Aftershocks from Lincoln quake could be long-term
Missoula, Mont. - Another three aftershocks occurred Sunday around the area of Thursday's 5.8 magnitude earthquake. The highest measured 3.2 on the Richter scale. The area around Stemple Pass Road has remained seismically active ever since the quake. Some research suggests it could be for a while.
In 2009 Seth Stein and Mian Liu, professors from Northwestern and Missouri, published a paper that turned some conventional thinking upside down when it came to earthquakes.
You can read a summary of that paper here.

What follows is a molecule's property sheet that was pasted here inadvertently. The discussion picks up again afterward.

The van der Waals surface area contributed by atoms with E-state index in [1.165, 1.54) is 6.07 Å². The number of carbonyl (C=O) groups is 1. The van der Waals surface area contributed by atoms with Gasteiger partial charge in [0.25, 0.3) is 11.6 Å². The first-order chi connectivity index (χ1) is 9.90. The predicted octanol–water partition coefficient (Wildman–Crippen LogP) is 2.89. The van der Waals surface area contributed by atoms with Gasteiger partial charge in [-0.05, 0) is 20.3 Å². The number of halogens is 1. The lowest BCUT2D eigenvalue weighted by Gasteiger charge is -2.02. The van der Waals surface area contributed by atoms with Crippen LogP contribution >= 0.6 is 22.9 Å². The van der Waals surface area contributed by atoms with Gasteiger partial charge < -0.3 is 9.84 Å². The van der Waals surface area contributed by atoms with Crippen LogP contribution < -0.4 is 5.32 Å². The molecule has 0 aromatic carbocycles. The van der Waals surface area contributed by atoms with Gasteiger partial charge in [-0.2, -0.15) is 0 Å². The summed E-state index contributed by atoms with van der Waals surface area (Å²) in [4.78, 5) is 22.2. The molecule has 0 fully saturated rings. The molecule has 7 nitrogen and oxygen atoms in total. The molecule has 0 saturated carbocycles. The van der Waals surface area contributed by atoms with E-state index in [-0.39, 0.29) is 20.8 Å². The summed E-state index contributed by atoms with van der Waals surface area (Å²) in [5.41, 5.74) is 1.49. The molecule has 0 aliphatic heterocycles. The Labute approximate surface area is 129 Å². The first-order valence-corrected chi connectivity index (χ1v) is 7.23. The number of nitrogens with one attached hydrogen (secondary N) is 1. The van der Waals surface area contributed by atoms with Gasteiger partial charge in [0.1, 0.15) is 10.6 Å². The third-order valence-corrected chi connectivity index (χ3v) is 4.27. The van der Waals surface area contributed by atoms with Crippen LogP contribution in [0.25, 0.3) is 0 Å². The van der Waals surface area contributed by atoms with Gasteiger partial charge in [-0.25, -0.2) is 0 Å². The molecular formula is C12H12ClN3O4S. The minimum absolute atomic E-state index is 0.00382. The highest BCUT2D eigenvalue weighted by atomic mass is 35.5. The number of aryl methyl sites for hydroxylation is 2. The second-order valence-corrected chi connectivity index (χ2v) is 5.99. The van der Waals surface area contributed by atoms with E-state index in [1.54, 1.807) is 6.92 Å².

Stein and Liu were able to show that slow moving faults will take longer to stabilize after a large earthquake. Faults in Montana move at a much slower pace than the famous San Andreas Fault in California. Aftershocks on the San Andreas are gone after a few weeks. Stein and Liu say aftershocks are likely still being felt today from the Hebgen Lake earthquake of 1959 as that fault tries to stabilize itself. The also say that aftershocks from the New Madrid quakes that occurred in Missouri during 1811 and 1812 are still being felt today.
This means that little earthquakes in the same area as Thursday's quake could keep happening for a while, potentially decades. It also means that large numbers of small earthquakes may not be a sign that "the big one" is coming soon, rather quite the opposite. You can read more about what's true and what's not about earthquakes by clicking here.